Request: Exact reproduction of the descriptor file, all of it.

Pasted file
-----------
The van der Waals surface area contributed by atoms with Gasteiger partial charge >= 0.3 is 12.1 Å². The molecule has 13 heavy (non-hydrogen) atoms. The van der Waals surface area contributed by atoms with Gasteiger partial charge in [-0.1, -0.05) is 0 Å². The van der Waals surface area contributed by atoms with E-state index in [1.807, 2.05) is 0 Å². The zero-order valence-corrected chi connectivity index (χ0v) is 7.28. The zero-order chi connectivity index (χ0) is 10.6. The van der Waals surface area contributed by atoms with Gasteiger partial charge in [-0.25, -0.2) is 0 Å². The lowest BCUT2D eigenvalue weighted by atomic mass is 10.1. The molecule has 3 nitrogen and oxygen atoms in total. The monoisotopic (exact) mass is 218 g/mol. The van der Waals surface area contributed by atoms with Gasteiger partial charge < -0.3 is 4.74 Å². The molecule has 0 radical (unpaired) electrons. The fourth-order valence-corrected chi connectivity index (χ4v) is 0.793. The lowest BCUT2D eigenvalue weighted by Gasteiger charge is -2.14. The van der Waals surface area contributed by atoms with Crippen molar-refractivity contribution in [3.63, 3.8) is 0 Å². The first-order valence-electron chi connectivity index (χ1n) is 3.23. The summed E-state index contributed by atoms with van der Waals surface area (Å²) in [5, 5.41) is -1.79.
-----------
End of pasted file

The van der Waals surface area contributed by atoms with Gasteiger partial charge >= 0.3 is 12.1 Å². The molecule has 13 heavy (non-hydrogen) atoms. The van der Waals surface area contributed by atoms with Gasteiger partial charge in [-0.1, -0.05) is 0 Å². The van der Waals surface area contributed by atoms with E-state index in [1.807, 2.05) is 0 Å². The zero-order valence-corrected chi connectivity index (χ0v) is 7.28. The zero-order chi connectivity index (χ0) is 10.6. The van der Waals surface area contributed by atoms with Gasteiger partial charge in [-0.25, -0.2) is 0 Å². The lowest BCUT2D eigenvalue weighted by atomic mass is 10.1. The molecule has 3 nitrogen and oxygen atoms in total. The monoisotopic (exact) mass is 218 g/mol. The van der Waals surface area contributed by atoms with Gasteiger partial charge < -0.3 is 4.74 Å². The molecule has 0 radical (unpaired) electrons. The fourth-order valence-corrected chi connectivity index (χ4v) is 0.793. The lowest BCUT2D eigenvalue weighted by Gasteiger charge is -2.14. The van der Waals surface area contributed by atoms with Crippen molar-refractivity contribution in [3.63, 3.8) is 0 Å². The first-order valence-electron chi connectivity index (χ1n) is 3.23. The summed E-state index contributed by atoms with van der Waals surface area (Å²) in [5, 5.41) is -1.79.